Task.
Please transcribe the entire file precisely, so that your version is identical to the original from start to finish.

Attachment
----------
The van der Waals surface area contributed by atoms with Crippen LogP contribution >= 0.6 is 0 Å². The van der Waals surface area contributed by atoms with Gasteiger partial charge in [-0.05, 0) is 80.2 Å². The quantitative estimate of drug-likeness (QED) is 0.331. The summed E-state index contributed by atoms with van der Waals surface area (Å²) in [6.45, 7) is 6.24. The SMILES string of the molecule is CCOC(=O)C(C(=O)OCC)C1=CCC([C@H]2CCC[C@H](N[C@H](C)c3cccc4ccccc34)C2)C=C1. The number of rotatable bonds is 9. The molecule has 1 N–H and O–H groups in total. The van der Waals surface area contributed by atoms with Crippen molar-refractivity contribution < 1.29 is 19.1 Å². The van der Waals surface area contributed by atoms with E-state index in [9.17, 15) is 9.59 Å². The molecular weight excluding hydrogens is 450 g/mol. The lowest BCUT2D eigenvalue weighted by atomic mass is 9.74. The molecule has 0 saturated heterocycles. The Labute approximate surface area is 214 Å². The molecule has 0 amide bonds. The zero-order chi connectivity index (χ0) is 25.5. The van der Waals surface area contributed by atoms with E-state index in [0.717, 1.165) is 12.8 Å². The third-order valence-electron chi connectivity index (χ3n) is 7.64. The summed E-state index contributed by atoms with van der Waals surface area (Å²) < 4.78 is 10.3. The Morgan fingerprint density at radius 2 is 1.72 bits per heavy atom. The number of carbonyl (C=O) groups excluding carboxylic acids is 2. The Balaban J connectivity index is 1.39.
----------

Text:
The van der Waals surface area contributed by atoms with Crippen LogP contribution >= 0.6 is 0 Å². The van der Waals surface area contributed by atoms with Gasteiger partial charge in [-0.05, 0) is 80.2 Å². The quantitative estimate of drug-likeness (QED) is 0.331. The summed E-state index contributed by atoms with van der Waals surface area (Å²) in [6.45, 7) is 6.24. The SMILES string of the molecule is CCOC(=O)C(C(=O)OCC)C1=CCC([C@H]2CCC[C@H](N[C@H](C)c3cccc4ccccc34)C2)C=C1. The number of rotatable bonds is 9. The molecule has 1 N–H and O–H groups in total. The van der Waals surface area contributed by atoms with Crippen molar-refractivity contribution < 1.29 is 19.1 Å². The van der Waals surface area contributed by atoms with E-state index in [9.17, 15) is 9.59 Å². The molecular weight excluding hydrogens is 450 g/mol. The lowest BCUT2D eigenvalue weighted by atomic mass is 9.74. The molecule has 0 saturated heterocycles. The Labute approximate surface area is 214 Å². The molecule has 0 amide bonds. The zero-order chi connectivity index (χ0) is 25.5. The van der Waals surface area contributed by atoms with E-state index in [0.717, 1.165) is 12.8 Å². The third-order valence-electron chi connectivity index (χ3n) is 7.64. The summed E-state index contributed by atoms with van der Waals surface area (Å²) < 4.78 is 10.3. The Morgan fingerprint density at radius 2 is 1.72 bits per heavy atom. The number of carbonyl (C=O) groups excluding carboxylic acids is 2. The Balaban J connectivity index is 1.39.